The mentality of these kind of telcos is also characterized by the launch of products that they imagine the customer will choose simply because they are offering it, when the sad reality is the very opposite: we know the company, and so we tend to be deeply suspicious of anything they offer. The mentality within the company is that factors such as size, tradition, or image are a key advantage, and that the customer will also share this magical thinking because, well, why wouldn’t they? These kind of companies rarely come up with new ideas, and tend to simply copy what other players are already doing on the basis that if we do it with more money and more marketing we’ll blow the competition out of the water, something that rarely happens.
What can be done, then, to change this telco mentality? To begin with, these companies have to understand that today’s markets have changed beyond all recognition; clients don’t buy your service because it is the only option available, or because you are big, or because you have more advertisements, but in most cases, for a whole bunch of other reasons.
For example, being seen as a pioneer, or because other people who have used it recommend it, or simply because the company creates a feelgood factor; these can all be important today, much more so than they would have been a couple of decades ago. The “We’re Telefónica” approach means nothing unless you get out there and prove it every day, every time you speak to every customer. Communicating via tedious press releases is the best way of distancing yourself from your customers, in just the same way as having an insane number of offers that nobody in their right mind could possibly understand, and when the reality is that what you are selling should actually be quite simple.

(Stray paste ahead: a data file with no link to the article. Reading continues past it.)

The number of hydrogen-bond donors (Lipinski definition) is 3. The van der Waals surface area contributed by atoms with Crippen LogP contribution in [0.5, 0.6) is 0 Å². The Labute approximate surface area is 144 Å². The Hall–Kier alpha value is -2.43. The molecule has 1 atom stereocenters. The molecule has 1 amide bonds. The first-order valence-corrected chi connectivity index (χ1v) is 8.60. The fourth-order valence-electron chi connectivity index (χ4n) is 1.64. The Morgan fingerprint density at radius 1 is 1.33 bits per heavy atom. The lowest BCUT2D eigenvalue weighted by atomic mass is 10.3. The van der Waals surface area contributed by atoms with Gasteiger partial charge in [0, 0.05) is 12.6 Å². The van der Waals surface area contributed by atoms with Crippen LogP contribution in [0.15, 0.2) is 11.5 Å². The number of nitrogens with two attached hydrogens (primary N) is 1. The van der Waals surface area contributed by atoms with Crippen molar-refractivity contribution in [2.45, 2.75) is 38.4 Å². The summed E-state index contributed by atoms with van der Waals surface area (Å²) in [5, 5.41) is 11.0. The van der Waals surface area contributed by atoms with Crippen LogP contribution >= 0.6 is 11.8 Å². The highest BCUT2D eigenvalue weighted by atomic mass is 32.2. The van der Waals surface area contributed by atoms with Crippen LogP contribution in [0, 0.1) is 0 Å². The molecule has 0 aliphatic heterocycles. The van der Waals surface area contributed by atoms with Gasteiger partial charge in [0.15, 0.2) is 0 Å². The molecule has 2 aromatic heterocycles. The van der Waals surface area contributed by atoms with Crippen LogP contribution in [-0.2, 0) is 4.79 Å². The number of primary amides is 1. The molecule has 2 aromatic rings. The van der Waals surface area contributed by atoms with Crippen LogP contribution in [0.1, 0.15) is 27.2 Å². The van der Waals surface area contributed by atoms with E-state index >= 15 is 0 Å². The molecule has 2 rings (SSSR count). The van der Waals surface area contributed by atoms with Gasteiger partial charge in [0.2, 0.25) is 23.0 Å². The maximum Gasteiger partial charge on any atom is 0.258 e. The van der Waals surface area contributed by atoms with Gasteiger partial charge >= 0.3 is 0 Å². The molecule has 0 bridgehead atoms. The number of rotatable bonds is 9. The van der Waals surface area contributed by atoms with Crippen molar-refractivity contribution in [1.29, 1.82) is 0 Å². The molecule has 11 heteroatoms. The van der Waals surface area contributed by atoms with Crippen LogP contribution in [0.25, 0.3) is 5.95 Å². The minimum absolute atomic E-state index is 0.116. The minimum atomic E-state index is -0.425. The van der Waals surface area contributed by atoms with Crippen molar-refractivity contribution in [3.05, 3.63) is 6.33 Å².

Making your business into something that nobody can understand, with bills that make the Rosetta Stone look like a child’s shopping list, and which only make the customer think: “there’s something wrong here, and I’m sure I’m paying more than I should be.” This only generates distrust, and while this may not be enough to make you switch to another company, it sure as eggs isn’t going to incline you to take up your provider’s latest offer. The sad reality is that for most of us, the operator is simply a necessary evil, like taxes: if you can get away with paying less, you will. If you can switch to another provider and pay less, you will.
Establishing a relationship with the client, not the service a company offers the client, but the relationship in its broadest sense, should be the basis for changing the telco mentality and which, in reality is being applied increasingly by companies with different origins. It is this mistaken concept of what this relationship means that spoils everything the operator does: the problem isn’t just believing that by being big gives you the edge, the problem is in not realizing that when you launch a product, even if it is actually good, you still have to overcome the distrust that most of your customers feel toward you and their disinclination to try it out.
Telefónica is still an important company, playing an important role in the Spanish economy, as well as contributing to Spain’s image abroad. The change from the Telefónica of the last century has been clear for some time, to be fair, but much, a great deal, remains to be done to shed the telco mentality that is still so much a part of the way it does things.
As said, Telefónica is not alone in having failed to adapt to new realities, but are we really going to have to wait until an entire generation of managers with feet of clay retires? If we can bring about change sooner, then there is still time to generate some serious value added.